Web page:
Victoria police issued a warning after a phishing and bitcoin scam cost a victim almost $50,000.
There is probably no chance the money can be recovered, said Victoria police spokesman Bowen Osoko.
The case began when the victim received an email that appeared to be from PayPal indicating the person owed $499 and needed to take immediate action.
The email included a phone number that the victim called, and during an exchange, fraudsters were able to convince them that they actually owed $49,999.
The fraudsters had managed to get personal details about the victim to make their claims more believable, Osoko said.
The fraudsters also used “classic” intimidation techniques during the call, he said.
“Once they have the person the phone, they’re disrupting them, they’re distracting them, they’re ordering them around, they’re quite verbally aggressive,” Osoko said. “They really kind of verbally browbeat the victim into doing what they wanted.”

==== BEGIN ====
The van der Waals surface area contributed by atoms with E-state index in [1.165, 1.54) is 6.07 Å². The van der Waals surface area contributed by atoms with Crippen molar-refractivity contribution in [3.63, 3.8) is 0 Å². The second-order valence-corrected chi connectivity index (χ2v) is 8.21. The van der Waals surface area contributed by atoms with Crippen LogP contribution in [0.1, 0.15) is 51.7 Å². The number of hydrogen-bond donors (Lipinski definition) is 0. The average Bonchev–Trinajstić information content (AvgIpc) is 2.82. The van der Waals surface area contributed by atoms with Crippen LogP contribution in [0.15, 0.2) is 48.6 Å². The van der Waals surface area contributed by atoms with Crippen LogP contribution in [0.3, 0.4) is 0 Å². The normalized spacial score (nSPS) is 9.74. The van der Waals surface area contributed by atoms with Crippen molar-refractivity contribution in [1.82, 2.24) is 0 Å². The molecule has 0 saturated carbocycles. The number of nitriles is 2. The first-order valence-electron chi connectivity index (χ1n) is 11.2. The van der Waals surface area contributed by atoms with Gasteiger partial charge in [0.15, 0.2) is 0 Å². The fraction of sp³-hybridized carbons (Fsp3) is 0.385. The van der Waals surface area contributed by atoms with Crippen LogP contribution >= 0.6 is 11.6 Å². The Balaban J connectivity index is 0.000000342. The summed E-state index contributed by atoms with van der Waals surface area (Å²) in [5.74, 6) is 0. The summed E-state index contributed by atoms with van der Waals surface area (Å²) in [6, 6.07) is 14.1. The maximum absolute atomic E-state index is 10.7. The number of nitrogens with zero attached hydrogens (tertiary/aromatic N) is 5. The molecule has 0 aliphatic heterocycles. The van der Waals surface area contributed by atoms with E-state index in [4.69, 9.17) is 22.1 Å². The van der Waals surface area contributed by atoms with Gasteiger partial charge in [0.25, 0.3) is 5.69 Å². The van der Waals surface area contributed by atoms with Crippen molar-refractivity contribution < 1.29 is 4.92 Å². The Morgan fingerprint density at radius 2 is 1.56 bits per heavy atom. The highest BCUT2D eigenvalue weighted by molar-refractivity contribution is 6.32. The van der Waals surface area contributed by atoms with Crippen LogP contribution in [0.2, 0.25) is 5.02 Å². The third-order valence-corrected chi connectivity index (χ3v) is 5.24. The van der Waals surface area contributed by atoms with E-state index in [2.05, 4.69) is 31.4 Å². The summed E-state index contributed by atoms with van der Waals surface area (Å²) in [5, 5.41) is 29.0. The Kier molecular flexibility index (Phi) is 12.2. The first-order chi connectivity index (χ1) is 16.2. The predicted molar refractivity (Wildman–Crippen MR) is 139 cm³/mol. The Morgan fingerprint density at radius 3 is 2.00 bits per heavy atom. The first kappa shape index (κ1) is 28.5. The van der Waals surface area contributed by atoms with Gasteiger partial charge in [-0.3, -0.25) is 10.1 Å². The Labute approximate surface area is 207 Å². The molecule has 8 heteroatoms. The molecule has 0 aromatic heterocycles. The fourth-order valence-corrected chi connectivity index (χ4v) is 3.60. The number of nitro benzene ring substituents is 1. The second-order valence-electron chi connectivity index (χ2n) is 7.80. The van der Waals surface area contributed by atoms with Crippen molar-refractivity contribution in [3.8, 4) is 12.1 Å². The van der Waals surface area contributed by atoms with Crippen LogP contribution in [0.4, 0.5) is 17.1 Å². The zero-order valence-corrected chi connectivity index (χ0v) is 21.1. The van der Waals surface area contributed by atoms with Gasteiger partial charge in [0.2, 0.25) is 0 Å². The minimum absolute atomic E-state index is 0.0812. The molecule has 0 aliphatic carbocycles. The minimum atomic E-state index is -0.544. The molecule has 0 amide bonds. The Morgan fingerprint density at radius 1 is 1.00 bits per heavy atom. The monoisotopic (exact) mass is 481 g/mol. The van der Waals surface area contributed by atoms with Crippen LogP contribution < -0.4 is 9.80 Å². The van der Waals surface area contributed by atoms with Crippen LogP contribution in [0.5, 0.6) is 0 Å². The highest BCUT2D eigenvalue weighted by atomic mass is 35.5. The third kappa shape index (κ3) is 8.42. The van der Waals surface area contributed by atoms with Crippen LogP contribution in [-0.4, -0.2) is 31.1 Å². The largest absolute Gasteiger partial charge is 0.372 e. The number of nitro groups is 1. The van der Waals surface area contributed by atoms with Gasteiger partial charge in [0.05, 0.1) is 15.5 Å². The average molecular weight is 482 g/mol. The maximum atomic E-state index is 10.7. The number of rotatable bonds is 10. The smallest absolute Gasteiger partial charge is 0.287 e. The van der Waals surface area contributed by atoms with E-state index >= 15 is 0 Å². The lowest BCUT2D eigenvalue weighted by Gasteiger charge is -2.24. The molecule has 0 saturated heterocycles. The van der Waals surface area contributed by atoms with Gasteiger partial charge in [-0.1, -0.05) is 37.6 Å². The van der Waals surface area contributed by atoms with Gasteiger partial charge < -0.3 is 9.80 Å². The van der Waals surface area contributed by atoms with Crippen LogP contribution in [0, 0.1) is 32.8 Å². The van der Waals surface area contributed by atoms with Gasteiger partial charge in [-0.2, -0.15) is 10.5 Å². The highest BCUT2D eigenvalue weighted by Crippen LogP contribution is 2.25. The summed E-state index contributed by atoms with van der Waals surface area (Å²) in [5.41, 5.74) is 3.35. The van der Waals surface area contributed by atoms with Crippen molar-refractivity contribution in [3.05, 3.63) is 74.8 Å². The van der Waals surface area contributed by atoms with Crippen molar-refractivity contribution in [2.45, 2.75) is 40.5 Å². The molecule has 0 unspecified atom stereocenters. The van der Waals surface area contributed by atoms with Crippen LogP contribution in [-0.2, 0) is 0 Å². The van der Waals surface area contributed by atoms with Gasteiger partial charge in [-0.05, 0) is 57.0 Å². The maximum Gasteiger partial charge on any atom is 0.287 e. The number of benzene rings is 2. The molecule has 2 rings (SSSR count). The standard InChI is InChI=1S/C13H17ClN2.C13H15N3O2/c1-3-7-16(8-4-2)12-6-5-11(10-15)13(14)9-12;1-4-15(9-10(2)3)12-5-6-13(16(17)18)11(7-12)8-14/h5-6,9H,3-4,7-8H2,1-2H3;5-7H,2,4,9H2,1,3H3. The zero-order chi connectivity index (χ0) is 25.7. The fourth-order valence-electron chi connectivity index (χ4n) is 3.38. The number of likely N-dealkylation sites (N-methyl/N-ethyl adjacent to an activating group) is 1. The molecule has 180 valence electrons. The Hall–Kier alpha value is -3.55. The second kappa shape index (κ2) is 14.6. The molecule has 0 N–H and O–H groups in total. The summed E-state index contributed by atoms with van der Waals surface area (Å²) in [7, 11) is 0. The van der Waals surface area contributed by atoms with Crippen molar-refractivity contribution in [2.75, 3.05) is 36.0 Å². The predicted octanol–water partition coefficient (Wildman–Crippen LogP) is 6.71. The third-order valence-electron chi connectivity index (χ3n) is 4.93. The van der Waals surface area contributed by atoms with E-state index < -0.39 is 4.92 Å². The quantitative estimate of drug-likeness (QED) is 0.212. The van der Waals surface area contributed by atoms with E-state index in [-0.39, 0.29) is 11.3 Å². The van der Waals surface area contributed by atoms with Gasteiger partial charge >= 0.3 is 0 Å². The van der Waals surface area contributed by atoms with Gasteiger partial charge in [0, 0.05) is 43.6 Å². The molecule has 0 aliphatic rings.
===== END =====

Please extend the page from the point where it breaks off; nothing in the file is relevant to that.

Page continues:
He said it wasn’t clear what the fraudsters said about the victim being in arrears by such a large amount.
“They said something involving transactions that might be fraudulent, or that kind of thing.”
The victim was instructed to go to their financial institution and withdraw the funds.
The fraudsters knew that withdrawing that amount of money would be a red flag for staff at the institution, so they advised the victim to say the money would be used to buy property.
They then got the victim to deposit the money at various bitcoin ATMs around Greater Victoria.
The victim finally realized it was a fraud and contacted police.
Police said that being informed is the best defence against such frauds.
“These professional criminals use the combination of technology and intimidation to overwhelm their victims’ good sense,” police said.
They said anyone who contacts you to demand money while also saying not to tell anyone is likely committing a fraud. It’s also likely a fraud if someone says you owe money, then increases the amount significantly; if someone tells you to lie about why you are withdrawing money; or if you are asked to deposit money into a Bitcoin ATM to make a payment, police said.
For more information on how to avoid being a victim of fraud, go to: antifraudcentre-centreantifraude.ca or vicpd.ca/fraud.